Wednesday, February 19, 2014
Biotechnology stocks have gone wild...
In just the past 12 months, the Nasdaq Biotechnology Index is up 84%. It's up 253% since mid-2010. That's just the broad index. Blue-chip biotechnology names like Biogen and Gilead are up more than 300% in the past three years.
After such a huge run, it's only natural people are starting to say biotechnology stocks "are in a bubble."
We've been urging readers to own biotech for years now... so we have insight on this sector that many people don't. And although many have made a fortune from our advice, this essay contains the most valuable idea yet...
This essay answers the question, "What should I do if something I own is in a bubble?"
First of all, let me say that I don't think biotech stocks are in a "bubble." Not yet. They are not on the cover of mainstream magazines. The financial networks are not running hour-long specials on how to invest in biotechnology. Those are the sorts of things you see during a bubble.
But that has nothing to do with the core idea I want to pass along today. I'm using the current biotech bull market to show you an important idea on taking profits...
Many S&A readers are familiar with using 25% trailing stop losses. The basic idea here is that if you buy a stock at $10 per share, and it rises to $20, you'd sell the stock for a profit if it falls 25% below the $20 level. In this case, it would be $15.
But if you have made big profits from a giant bull market (like the one biotech has enjoyed), and you're concerned the bull market is about to end, there's a unique way to handle it...
First, don't try to "time" the market top. It's impossible. Even professional traders can't perfectly time tops. If you try to time the top, you'll almost always sell your position too early. A runaway bull market – or a bubble – can produce HUGE gains at the end... so you want to try to be around for them.
Second, if you've been riding the bull market with a 25% stop loss and you're worried about giving up profits when the rally ends, consider "tightening" your stop to 10% or 15%. This will help lock in a significant profit... and still give you some "wiggle room" to hold the position in case the market works higher.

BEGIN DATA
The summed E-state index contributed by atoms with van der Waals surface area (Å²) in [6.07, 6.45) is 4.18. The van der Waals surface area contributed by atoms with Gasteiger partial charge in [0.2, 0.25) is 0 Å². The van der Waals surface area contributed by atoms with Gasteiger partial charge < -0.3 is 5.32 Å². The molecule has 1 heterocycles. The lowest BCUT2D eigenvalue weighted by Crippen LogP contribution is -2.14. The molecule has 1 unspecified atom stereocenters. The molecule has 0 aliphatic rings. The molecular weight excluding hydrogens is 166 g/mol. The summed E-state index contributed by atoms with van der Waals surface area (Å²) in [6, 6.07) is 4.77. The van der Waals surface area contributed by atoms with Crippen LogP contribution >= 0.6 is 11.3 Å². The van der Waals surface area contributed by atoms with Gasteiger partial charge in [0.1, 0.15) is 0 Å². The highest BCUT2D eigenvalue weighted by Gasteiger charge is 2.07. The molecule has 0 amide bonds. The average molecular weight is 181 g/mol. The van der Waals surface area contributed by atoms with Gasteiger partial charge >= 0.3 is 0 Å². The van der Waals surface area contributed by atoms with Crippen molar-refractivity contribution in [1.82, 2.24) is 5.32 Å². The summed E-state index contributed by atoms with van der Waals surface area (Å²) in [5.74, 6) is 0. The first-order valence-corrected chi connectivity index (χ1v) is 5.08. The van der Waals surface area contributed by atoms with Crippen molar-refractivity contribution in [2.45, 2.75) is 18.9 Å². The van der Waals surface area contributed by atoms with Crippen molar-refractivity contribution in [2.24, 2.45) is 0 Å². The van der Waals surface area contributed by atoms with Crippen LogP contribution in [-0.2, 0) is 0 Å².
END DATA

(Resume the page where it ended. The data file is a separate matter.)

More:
Years ago, my colleague Steve Sjuggerud came up with a brilliant, common-sense way to explain this idea. He compared it to seeing a movie. When you get to a movie early, you can get an excellent seat near the middle of the theater.
But let's say you're confident the movie is about to end. If this is the case, you can leave your seat and grab one near the exit. When the movie is over, you're one of the first ones out. You won't get held up or trampled by the crowd... like the one that is starting to pile into the biotech sector:
Is biotech in a bubble? Again, my stance is "not yet." But it could get into that territory sometime this year. If you took our advice and went long, don't worry if it does. Don't get scared out of your position by people calling it a bubble (people who probably missed the whole thing). But consider this classic adjustment of your exit strategy. Enjoy the rest of the movie... just get a little closer to the exit.
If you're like most people, you have trouble deciding when to take some money off the table. Dr. David Eifrig says "the strategy for selling is determined by why you bought in the first place." Learn how "Doc" plans his trades here: Before You Sell a Single Share of Stock, Read This.